Well, here we are in the first 100 days of the Trump Presidency! Hard to believe, isn't it? If you believe the media, Trump's is the first "out of the box" 100 days we've ever had to deal with. In reality, several presidents before him have served up some interesting months as they stepped into office.
Ford entered the Presidency in an extremely unique situation—named as VP after Spiro Agnew resigned, and then succeeded to Presidency when Nixon resigned on August 9, 1974. Ford was most remembered for pardoning the ex-president, starting the process to grant amnesty to draft dodgers of the Vietnam War, and toasting his own English muffin in the White House kitchen, trying to prove a point that he wasn’t a dictator or “imperial” President. Ford caused a nationwide outcry for pardoning Nixon after the scandals that followed him and pretty much doomed his chances of re-election in the 1976 election.
Carter vowed to change Washington, brought in his own people, and came in guns a’blazing. Unfortunately, his first 100 days were not successful and in fact are reflected upon in a very negative light. He tried to change too much too soon, outside of the structure put into place. Granted, Carter came in at a tough time in our nation- major inflation, Cold War tension and ongoing energy crises, which would have put most anyone into a challenging situation.
Reagan, our first “Celebrity President,” indeed also had daunting tasks before him when he took office, as did Ford and Carter, but his first 100 days were much more eventful. Though inflation and Cold-War were still at their height, immediate relief came in the hostage situation where Iran had taken Americans hostage as they released them the day Reagan was sworn-in. This was a feat in and of itself after they’d been held for over 13 months, but it’s not what he was most remembered for. On March 30, 1981, Reagan was shot in an attempted assassination, which he survived and thrived afterwards, only endearing the nation to him all the more as a fellow American. Unlike those he immediately followed into Presidential office, he took great care to keep relationships cordial and on good terms, even with those who opposed him, and built allies in Congress in such a way that neither Ford nor Carter could do. He also was more calculated in signing and passing bills and changes, signing his first bill on March 31, 1981, the day after he was shot.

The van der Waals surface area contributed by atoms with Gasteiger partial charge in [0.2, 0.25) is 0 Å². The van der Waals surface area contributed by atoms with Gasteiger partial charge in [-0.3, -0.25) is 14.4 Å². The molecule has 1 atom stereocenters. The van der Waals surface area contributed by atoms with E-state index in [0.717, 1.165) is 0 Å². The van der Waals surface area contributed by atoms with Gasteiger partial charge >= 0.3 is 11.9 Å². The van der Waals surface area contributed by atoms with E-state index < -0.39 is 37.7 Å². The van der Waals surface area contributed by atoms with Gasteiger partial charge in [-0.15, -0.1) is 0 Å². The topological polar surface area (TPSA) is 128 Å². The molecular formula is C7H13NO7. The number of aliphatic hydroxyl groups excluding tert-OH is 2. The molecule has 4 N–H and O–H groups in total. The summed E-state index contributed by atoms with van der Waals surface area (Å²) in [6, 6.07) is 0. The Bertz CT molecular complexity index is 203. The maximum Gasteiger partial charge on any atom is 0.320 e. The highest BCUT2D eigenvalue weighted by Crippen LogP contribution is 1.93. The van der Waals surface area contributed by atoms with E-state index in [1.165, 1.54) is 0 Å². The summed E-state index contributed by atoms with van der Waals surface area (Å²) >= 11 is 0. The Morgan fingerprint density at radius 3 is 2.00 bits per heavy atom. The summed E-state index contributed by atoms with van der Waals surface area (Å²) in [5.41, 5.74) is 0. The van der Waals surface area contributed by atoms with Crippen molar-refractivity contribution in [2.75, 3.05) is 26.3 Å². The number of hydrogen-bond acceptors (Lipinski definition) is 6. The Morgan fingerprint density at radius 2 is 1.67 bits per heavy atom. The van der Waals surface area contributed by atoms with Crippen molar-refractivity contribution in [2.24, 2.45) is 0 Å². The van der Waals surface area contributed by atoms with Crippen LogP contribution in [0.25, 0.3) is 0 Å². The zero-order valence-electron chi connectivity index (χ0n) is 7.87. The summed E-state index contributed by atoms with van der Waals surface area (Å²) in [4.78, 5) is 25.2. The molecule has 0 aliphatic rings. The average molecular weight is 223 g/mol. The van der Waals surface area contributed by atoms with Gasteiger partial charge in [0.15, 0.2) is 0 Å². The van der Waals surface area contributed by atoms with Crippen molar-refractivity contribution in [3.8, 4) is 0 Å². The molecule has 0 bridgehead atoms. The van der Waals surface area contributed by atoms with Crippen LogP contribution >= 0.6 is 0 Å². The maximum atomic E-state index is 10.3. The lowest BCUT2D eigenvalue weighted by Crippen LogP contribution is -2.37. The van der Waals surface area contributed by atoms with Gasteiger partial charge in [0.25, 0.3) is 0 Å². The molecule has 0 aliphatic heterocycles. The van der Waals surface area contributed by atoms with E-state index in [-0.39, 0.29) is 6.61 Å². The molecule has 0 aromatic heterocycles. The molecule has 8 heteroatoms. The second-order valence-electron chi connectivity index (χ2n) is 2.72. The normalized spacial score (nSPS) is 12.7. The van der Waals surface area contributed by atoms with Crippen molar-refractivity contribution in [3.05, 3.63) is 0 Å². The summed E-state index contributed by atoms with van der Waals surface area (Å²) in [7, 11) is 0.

George W. Bush
The second son of a President to ever take Presidential office (the first being John Quincy Adams in 1825), G.W. Bush is inaugurated as the 43rd President under unusual circumstances—leading up to his Inauguration Day, the 2000 election caused incredible controversy in the voting process, leading to recounts that focused primarily on South Florida counties, birthed the lexicon of the “chads” (hanging, dimpled, pregnant, tri, swinging door). Finally, in April 2001, USA Today and The Miami Herald released a full overview of the 2000 election showing that even if Gore had succeeded in getting the recounts, Bush still would’ve won by a very narrow 1,665 votes.
In Obama’s first 100 days, he signed into motion the healthcare reforms that ultimately have tanked many major healthcare providers and has left millions of Americans unable to afford required healthcare through the Marketplace created, though at the time this was touted as a tremendous achievement: “affordable healthcare for all”!
Going back in time to one of America’s most-beloved forefathers, Lincoln stepped into office at an incredibly tense time- the country was on the brink of a war with states threatening to secede, and the nation was divided when it came to slavery. Lincoln did all he could to peaceably negotiate with Confederate states, but alas, ultimately had no choice but to go to Civil War in his first 100 days, when shots were fired by Confederates at Fort Sumter on April 12, 1861.